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The bittersweet beauty of this book is perfectly captured by its wry title. Indeed, in this debut collection of short stories by Irish author Louise Kennedy, dramatic events are met with weary resignation, life’s pains and sorrows experienced as things so predictable and familiar that they are almost cherished. The book reads in many ways like a panorama of personal intimacies, as if the author’s lens is panning around the smooth curve of the cul de sac, relating the myriad of individual stories that take place behind each quite unremarkable façade.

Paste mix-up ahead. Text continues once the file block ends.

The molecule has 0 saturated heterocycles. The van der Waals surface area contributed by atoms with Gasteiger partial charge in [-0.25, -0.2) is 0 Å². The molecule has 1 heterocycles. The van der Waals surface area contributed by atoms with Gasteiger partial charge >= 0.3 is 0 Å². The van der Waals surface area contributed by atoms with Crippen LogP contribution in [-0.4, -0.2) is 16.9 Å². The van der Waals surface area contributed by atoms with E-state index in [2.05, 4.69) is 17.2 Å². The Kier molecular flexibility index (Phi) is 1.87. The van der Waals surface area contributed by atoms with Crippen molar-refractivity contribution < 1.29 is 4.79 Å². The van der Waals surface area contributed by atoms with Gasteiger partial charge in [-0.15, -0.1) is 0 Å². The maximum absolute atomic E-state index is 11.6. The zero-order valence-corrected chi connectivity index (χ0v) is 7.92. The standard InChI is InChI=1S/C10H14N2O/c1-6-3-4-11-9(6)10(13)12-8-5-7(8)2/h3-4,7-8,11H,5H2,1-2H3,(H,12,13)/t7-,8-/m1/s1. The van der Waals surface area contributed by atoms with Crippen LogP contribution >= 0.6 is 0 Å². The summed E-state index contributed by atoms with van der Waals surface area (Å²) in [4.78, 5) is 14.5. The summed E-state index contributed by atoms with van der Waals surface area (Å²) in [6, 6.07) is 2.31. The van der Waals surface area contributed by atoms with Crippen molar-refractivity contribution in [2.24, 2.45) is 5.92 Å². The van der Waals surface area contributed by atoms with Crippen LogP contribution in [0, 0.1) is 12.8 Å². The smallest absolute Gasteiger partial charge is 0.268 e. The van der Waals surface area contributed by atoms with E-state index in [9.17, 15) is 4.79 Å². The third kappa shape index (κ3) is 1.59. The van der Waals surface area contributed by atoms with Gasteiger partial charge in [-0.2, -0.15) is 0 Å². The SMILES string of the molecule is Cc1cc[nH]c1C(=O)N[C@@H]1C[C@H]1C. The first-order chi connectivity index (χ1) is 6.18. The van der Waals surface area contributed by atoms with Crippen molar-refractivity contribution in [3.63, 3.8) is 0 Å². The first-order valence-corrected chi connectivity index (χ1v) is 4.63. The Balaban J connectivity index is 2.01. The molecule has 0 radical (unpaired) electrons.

In the story from which the collection takes its name, the main character has been abandoned by a husband whose dodgy deals have left her the owner of a decrepit housing estate, a poor reputation as a “gangster’s moll,” and a large, fancy house that feels so much like a show-home that she prefers to sleep in the boot room than in any of its spacious bedrooms. When a donkey strays into the estate, she meets a young man who presents a new and unexpected ray of light on an otherwise rather grim horizon. Yet like the line of identical houses in the estate she has inherited, this new man in her life proves just as criminally inclined as the previous one, the dead end in which she finds herself, a disappointing reality from which there seems to be no escape.